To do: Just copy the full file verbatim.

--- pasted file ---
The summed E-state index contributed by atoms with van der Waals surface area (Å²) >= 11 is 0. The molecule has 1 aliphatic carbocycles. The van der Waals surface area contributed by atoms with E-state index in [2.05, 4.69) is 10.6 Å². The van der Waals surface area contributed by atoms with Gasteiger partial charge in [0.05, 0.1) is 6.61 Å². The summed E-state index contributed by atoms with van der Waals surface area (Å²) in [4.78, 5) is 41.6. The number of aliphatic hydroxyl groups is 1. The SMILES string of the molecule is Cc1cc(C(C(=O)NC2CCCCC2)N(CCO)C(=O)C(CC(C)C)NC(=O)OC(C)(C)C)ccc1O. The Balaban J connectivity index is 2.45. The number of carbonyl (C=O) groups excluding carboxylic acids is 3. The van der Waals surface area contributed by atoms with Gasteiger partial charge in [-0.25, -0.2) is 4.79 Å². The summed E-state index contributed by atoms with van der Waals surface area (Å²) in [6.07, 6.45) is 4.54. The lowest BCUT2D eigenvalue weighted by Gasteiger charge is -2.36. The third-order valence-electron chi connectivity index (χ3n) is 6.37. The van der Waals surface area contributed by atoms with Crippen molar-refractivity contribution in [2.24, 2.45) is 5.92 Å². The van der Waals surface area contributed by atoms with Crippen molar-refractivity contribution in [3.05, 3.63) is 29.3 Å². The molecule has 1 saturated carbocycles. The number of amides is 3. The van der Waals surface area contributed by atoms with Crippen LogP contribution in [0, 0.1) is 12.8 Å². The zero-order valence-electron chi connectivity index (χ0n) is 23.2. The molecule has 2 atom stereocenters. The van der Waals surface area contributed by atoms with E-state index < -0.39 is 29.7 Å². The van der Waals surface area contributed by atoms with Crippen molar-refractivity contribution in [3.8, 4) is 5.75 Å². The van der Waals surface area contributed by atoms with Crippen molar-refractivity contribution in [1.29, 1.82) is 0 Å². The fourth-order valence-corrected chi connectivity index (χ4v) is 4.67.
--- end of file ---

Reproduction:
The summed E-state index contributed by atoms with van der Waals surface area (Å²) >= 11 is 0. The molecule has 1 aliphatic carbocycles. The van der Waals surface area contributed by atoms with E-state index in [2.05, 4.69) is 10.6 Å². The van der Waals surface area contributed by atoms with Gasteiger partial charge in [0.05, 0.1) is 6.61 Å². The summed E-state index contributed by atoms with van der Waals surface area (Å²) in [4.78, 5) is 41.6. The number of aliphatic hydroxyl groups is 1. The SMILES string of the molecule is Cc1cc(C(C(=O)NC2CCCCC2)N(CCO)C(=O)C(CC(C)C)NC(=O)OC(C)(C)C)ccc1O. The Balaban J connectivity index is 2.45. The number of carbonyl (C=O) groups excluding carboxylic acids is 3. The van der Waals surface area contributed by atoms with Gasteiger partial charge in [-0.25, -0.2) is 4.79 Å². The summed E-state index contributed by atoms with van der Waals surface area (Å²) in [6.07, 6.45) is 4.54. The lowest BCUT2D eigenvalue weighted by Gasteiger charge is -2.36. The third-order valence-electron chi connectivity index (χ3n) is 6.37. The van der Waals surface area contributed by atoms with Crippen molar-refractivity contribution in [2.24, 2.45) is 5.92 Å². The van der Waals surface area contributed by atoms with Crippen molar-refractivity contribution in [3.05, 3.63) is 29.3 Å². The molecule has 1 saturated carbocycles. The number of amides is 3. The van der Waals surface area contributed by atoms with Crippen LogP contribution in [0, 0.1) is 12.8 Å². The zero-order valence-electron chi connectivity index (χ0n) is 23.2. The molecule has 2 atom stereocenters. The van der Waals surface area contributed by atoms with E-state index < -0.39 is 29.7 Å². The van der Waals surface area contributed by atoms with Crippen molar-refractivity contribution in [3.8, 4) is 5.75 Å². The van der Waals surface area contributed by atoms with Crippen molar-refractivity contribution in [1.29, 1.82) is 0 Å². The fourth-order valence-corrected chi connectivity index (χ4v) is 4.67.